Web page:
Town Hall Lessons; A Safe, Productive Return to Work in Manufacturing
Radically changing a global manufacturing organization is no easy task. Doing so in the face of a global pandemic and with pressures to create new products for the good of society, well that is another thing entirely. How do you mobilize an entire organization to respond in a safe, productive way?
In our recent virtual Town Hall, A Safe, Productive Return to Work in Manufacturing, I was joined by two communications experts from manufacturing giants who shared their views on being prepared for COVID-19 and their thoughts on getting ready for the next phase of this crisis. Brett Lutz from ADM and Christine Miller from Dow, spoke about the critical foundation they had at their disposal and the mindset necessary for a new way of working.
What They’ve Learned
With exposure globally, being able to use communications to mobilize their workforce quickly was essential. At Dow, they had the luxury of a stable foundation with the SocialChorus platform powering Dow Connect so they were able to create and publish communications quickly and in a targeted manner. And as much of the workforce moved from the workplace to home, having the ability to reach employees wherever they are — mobile, intranet, newsletters — gave them the confidence they were getting their people the critical information to stay informed, while building trust in their company as a source of truth.
At ADM, while they’ve traditionally had strong engagement with their networked (desk) workforce, the big initiative before COVID-19 was to ensure they were reaching their non-networked frontline workers. With the need to understand what was going at the corporate level, as well as at a local level, the effort to reach non-networked teams was accelerated. And the effort paid off — engagement with the communications Brett’s team creates has skyrocketed.
While reaching everyone has been important, aligning their people around the right messages was a key learning point. Both Brett and Christine came to the realization that their previous notions of high production, perfect content was falling by the wayside in favor of more real-time video communication filmed on a mobile phone. At ADM, their CEO is now prone to create direct communications through their platform, which helps maintain a high level of trust through authenticity.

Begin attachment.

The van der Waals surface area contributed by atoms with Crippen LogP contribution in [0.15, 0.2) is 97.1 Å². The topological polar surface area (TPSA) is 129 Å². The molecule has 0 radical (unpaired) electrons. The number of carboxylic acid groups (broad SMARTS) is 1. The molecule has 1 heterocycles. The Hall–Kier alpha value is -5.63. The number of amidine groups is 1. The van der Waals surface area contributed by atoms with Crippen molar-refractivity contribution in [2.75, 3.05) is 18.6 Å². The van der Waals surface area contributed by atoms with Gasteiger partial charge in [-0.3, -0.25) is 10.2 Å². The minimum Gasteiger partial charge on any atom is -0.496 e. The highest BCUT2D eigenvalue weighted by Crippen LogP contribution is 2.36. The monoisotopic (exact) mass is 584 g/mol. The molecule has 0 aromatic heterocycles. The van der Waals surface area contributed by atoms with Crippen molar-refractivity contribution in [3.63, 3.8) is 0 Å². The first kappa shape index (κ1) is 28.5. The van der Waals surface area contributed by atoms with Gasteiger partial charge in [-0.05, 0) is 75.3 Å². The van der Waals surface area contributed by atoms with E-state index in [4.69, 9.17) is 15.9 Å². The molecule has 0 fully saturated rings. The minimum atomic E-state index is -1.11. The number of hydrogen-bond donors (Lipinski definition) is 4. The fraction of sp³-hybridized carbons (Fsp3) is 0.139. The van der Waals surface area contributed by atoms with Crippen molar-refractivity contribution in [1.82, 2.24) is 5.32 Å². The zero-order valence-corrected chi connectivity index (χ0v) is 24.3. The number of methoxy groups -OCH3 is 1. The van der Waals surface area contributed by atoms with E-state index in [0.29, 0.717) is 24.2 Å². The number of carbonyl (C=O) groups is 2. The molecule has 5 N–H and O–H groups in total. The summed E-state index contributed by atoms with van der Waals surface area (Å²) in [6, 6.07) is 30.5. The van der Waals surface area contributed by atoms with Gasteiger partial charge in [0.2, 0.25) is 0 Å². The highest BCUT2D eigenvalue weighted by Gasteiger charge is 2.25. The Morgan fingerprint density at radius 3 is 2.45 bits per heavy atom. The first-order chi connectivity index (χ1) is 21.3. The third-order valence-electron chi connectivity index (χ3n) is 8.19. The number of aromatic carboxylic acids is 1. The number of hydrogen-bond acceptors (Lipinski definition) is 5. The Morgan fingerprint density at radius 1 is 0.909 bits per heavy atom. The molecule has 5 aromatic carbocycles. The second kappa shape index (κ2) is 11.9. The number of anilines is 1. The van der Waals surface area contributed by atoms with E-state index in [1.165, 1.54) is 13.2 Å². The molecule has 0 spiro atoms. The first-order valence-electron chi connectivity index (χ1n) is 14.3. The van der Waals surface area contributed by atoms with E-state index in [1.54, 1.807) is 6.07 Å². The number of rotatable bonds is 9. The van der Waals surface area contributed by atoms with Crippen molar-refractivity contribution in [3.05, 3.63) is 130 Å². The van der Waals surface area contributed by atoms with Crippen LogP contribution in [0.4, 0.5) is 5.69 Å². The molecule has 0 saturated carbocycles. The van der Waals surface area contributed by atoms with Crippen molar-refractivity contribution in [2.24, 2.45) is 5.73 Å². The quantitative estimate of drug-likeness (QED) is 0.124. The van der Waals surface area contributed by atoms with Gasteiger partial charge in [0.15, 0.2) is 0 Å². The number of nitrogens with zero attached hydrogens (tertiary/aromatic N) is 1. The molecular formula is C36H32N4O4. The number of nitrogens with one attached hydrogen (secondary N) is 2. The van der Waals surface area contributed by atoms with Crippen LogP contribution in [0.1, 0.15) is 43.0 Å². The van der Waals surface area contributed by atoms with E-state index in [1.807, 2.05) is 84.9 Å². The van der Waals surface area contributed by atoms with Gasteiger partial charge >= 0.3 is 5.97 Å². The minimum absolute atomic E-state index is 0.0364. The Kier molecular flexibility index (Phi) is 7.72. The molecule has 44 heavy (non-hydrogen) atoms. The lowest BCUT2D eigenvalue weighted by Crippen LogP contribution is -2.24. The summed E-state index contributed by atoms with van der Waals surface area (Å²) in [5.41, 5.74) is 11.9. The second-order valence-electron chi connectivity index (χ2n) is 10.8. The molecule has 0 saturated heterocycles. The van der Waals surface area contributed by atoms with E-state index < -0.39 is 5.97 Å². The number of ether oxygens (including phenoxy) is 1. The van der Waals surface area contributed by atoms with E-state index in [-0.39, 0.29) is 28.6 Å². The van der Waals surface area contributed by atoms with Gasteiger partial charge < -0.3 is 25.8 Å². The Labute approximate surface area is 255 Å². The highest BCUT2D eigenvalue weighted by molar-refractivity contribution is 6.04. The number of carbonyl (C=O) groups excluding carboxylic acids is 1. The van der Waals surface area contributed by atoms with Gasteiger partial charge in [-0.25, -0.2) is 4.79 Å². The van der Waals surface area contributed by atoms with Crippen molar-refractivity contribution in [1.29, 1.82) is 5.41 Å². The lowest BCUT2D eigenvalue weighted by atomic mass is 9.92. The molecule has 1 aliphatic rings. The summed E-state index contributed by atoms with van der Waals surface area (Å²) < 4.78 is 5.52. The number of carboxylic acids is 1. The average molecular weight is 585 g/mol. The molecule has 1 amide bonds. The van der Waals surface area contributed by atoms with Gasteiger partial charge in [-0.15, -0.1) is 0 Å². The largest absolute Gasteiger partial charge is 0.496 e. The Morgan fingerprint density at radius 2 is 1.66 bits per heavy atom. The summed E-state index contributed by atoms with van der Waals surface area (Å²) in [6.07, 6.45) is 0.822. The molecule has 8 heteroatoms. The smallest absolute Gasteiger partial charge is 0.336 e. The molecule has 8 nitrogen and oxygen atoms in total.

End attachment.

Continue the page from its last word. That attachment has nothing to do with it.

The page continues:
At both ADM and Dow, the notion of “return to work” isn’t really accurate. Their workforces have been working at near full capacity throughout this crisis and prefer to think of this next phase as a new way of work and returning to the workplace, respectively.
To support this next phase, the focus is on targeted communications to give their people the right tools for new protocols, both at the corporate and local levels. The content needs to be small and consumable. People are stressed and they’ve got to make it as easy as possible to get the information needed.
Building on the reality of the level of stress of their workforces, both Brett and Christine agreed that it was important to acknowledge that it is normal for people to not feel normal. Each person has their own challenges, whether in the workplace, in their homes or in their communities. The role of communications is to help these people in both small and large ways. This is taking the form of increased recognition and wellness programs, as well as a focus on enabling leaders to communicate more with their teams. Christine stressed that it’s important for leaders to alleviate concerns about employee safety, reassure their teams that we’re not rushing back, and be open and honest with the workforce so they can be proud of what their organization is doing for the greater good.
If every company can take that kind of employee-centric approach and carry it forward, we’ll be well on our way to much safer and productive workplaces now and in the future.